Here, we debunk a few common contract myths that may expose your business to unnecessary contract risk:
Two myths in one, as these misconceptions have the same consequence – that a business has entered into a deal without clear, written terms that define the parties’ rights and responsibilities.
One common sentiment is that “nothing has gone wrong so far”, so a business decides to operate on a handshake or one page document, trusting that nothing will go wrong this time either. Things quickly change if something does go wrong. What if the other party tries to terminate your agreement, or isn’t performing as you want them to, or fails to pay you, or complains that you have breached the terms of your deal and tries to claim money from you? Without anything in writing, you will struggle to determine what your position should be and what you can do about it.
Another consideration is that businesses can change ownership or management. Whilst relationships with current owners/managers can be good, this can change quickly. If there’s no written contract and the goodwill of previous relationships are gone, you can be left exposed.
Equally, businesses may make the mistake of thinking that a contract is only a contract if there is something written and signed. This is not the case – a contract can be written (either signed or unsigned) but can equally be verbal or agreed informally, such as via email. The contractual implications are just as serious as if there was a signed document but without the certainty of knowing the agreed position on points such as pricing, payment, liability, rights to terminate etc.
The fundamental question to ask is “what is the business risk?” related to the contract. One-off, low value deals may not involve too much risk, though even the supply of one piece of equipment throws up numerous issues (for example, the law implies that you give certain warranties (promises) in relation to such equipment) and the liability you might have if something goes wrong. Longer term arrangements, or contracts or deals with a higher value, are likely to involve more risk and it therefore becomes even more important to have a robust written contract to protect you and your business investment.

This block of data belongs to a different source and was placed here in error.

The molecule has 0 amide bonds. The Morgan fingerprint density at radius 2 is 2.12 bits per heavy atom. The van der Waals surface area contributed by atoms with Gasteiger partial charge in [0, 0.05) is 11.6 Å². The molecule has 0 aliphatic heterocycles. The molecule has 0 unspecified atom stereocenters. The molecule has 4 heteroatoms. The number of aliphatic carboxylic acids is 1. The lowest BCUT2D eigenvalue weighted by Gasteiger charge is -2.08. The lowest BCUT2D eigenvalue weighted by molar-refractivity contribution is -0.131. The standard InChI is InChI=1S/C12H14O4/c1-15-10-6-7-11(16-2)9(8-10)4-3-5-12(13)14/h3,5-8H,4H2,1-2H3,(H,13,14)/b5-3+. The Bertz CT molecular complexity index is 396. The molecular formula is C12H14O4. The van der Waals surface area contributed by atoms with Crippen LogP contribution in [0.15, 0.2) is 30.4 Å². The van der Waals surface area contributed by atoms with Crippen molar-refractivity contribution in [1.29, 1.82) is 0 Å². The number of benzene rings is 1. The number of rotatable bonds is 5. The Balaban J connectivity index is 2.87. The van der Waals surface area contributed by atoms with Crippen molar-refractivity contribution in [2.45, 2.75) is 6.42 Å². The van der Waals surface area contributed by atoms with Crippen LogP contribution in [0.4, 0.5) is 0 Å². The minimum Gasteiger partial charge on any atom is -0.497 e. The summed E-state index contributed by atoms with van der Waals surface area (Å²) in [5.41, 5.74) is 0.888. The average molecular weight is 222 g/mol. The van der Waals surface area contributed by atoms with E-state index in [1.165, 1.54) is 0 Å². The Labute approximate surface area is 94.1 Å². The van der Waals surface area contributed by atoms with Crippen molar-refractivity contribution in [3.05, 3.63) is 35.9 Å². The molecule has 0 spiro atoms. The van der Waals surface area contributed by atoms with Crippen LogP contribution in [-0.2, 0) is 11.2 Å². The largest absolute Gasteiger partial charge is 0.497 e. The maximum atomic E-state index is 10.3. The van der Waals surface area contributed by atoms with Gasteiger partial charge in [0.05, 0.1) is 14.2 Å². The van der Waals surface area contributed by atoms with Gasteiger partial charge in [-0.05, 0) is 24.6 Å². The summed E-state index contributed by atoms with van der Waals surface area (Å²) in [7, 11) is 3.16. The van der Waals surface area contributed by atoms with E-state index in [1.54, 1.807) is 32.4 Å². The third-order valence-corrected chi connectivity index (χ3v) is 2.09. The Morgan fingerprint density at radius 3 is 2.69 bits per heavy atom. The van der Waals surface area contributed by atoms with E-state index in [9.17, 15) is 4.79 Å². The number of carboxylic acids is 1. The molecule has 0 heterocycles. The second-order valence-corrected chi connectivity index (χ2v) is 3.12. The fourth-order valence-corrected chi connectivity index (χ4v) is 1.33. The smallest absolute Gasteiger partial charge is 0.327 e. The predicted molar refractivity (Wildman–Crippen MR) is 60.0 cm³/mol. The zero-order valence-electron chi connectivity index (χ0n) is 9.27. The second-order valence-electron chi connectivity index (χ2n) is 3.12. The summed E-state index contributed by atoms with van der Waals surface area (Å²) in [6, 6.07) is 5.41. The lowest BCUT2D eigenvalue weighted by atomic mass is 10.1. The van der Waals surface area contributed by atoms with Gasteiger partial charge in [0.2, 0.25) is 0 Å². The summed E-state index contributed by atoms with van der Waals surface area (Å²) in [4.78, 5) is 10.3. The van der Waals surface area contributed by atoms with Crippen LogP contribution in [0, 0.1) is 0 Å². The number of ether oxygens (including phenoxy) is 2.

Getting terms & conditions drawn up is all well and good but they are worthless if not properly incorporated into contracts. Too often, a business will go through the trouble of having terms prepared, but then don’t actually have them apply to the deal and/or inadvertently allow the other side to introduce their terms (for example on a purchase order).
The rules on the incorporation of terms into a contract can be complex but the basic requirement is that the terms are brought to the other party’s attention before the contract is formed. This will normally mean providing a copy of the terms, or referring to them in whatever order form or other document you use to record the key details of the contract.
Things become more difficult when the so-called “battle of the forms” happens, where the other party is trying to impose their own terms on the contract (e.g. the purchase order example referenced above). In this case, it is the terms which were imposed last (at the point at which the contract is made) which prevail.
We can assist in reviewing your sales process, to ensure your terms apply to the contract rather than those of the party you’re dealing with.
Businesses that have a standard-form contract sometimes think that they can change a few words and it will work for other situations and deals but this is not always the case.
There may well be some contracts that can be made to work in various scenarios applicable to your business. However – as an example – terms and conditions for the supply of goods would not work well for the supply of services; and a customer-facing agreement is unlikely to work well when dealing with other parties such as suppliers, agents, or distributors.
Equally, there are clauses that should not be amended without professional advice, in case you inadvertently alter the legal position with regard to intellectual property ownership or contractual liability (for example).
Without guidance, repurposing a contract is dangerous.
Likewise, businesses sometimes think they can accept another party’s contract terms without much scrutiny, on the basis that it looks like a contract should look and surely couldn’t contain anything too bad. The reality is that, whilst clause headings may look similar, contracts are very easily skewed to favour one party or the other and you may well be signing up to very onerous terms. In the worst-case scenario, the contract may contain something truly oppressive or inappropriate, whether intentionally or not. It’s also the case that contracts can be skewed by being silent on issues (for example, limitation of liability). Whilst you may be able to spot a clause that is drafted in a one-sided manner, it’s quite hard, without legal training, to spot what’s missing!